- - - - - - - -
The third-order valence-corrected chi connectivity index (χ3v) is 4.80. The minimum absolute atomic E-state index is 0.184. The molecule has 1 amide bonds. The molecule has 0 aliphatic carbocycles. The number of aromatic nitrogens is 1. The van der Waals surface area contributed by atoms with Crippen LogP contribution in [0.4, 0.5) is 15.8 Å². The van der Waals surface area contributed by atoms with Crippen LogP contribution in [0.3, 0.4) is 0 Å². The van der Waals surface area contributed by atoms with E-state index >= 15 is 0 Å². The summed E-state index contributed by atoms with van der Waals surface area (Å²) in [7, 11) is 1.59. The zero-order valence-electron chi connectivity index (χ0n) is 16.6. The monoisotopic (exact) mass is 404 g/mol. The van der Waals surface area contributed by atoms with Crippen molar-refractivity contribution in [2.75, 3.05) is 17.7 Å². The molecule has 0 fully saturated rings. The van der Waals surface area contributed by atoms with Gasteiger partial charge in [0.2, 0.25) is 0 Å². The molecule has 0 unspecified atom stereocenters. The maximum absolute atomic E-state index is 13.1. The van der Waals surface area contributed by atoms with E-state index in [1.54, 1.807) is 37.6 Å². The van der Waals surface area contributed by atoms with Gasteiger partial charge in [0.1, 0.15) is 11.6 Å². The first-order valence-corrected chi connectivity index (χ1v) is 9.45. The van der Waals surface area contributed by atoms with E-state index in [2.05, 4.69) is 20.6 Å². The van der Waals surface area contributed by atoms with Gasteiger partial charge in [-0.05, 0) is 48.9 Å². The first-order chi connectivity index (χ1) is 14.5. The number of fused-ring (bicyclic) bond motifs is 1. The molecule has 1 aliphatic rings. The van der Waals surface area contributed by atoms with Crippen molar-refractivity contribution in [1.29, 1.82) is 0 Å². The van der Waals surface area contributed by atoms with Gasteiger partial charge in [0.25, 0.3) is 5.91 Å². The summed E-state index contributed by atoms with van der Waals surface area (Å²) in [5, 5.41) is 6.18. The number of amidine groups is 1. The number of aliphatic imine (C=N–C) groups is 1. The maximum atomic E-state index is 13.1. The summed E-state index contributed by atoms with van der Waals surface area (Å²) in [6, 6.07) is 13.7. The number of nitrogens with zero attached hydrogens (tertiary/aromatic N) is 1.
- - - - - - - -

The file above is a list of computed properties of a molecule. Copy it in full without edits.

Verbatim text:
The third-order valence-corrected chi connectivity index (χ3v) is 4.80. The minimum absolute atomic E-state index is 0.184. The molecule has 1 amide bonds. The molecule has 0 aliphatic carbocycles. The number of aromatic nitrogens is 1. The van der Waals surface area contributed by atoms with Crippen LogP contribution in [0.4, 0.5) is 15.8 Å². The van der Waals surface area contributed by atoms with Crippen LogP contribution in [0.3, 0.4) is 0 Å². The van der Waals surface area contributed by atoms with E-state index >= 15 is 0 Å². The summed E-state index contributed by atoms with van der Waals surface area (Å²) in [7, 11) is 1.59. The zero-order valence-electron chi connectivity index (χ0n) is 16.6. The monoisotopic (exact) mass is 404 g/mol. The van der Waals surface area contributed by atoms with Crippen molar-refractivity contribution in [2.75, 3.05) is 17.7 Å². The molecule has 0 fully saturated rings. The van der Waals surface area contributed by atoms with Gasteiger partial charge in [0.2, 0.25) is 0 Å². The molecule has 0 unspecified atom stereocenters. The maximum absolute atomic E-state index is 13.1. The van der Waals surface area contributed by atoms with E-state index in [1.54, 1.807) is 37.6 Å². The van der Waals surface area contributed by atoms with Gasteiger partial charge in [0.1, 0.15) is 11.6 Å². The first-order valence-corrected chi connectivity index (χ1v) is 9.45. The van der Waals surface area contributed by atoms with E-state index in [2.05, 4.69) is 20.6 Å². The van der Waals surface area contributed by atoms with Gasteiger partial charge in [-0.05, 0) is 48.9 Å². The first-order chi connectivity index (χ1) is 14.5. The number of fused-ring (bicyclic) bond motifs is 1. The molecule has 1 aliphatic rings. The van der Waals surface area contributed by atoms with Crippen molar-refractivity contribution in [1.29, 1.82) is 0 Å². The van der Waals surface area contributed by atoms with Gasteiger partial charge in [0.25, 0.3) is 5.91 Å². The summed E-state index contributed by atoms with van der Waals surface area (Å²) in [5, 5.41) is 6.18. The number of amidine groups is 1. The number of aliphatic imine (C=N–C) groups is 1. The maximum atomic E-state index is 13.1. The summed E-state index contributed by atoms with van der Waals surface area (Å²) in [6, 6.07) is 13.7. The number of nitrogens with zero attached hydrogens (tertiary/aromatic N) is 1.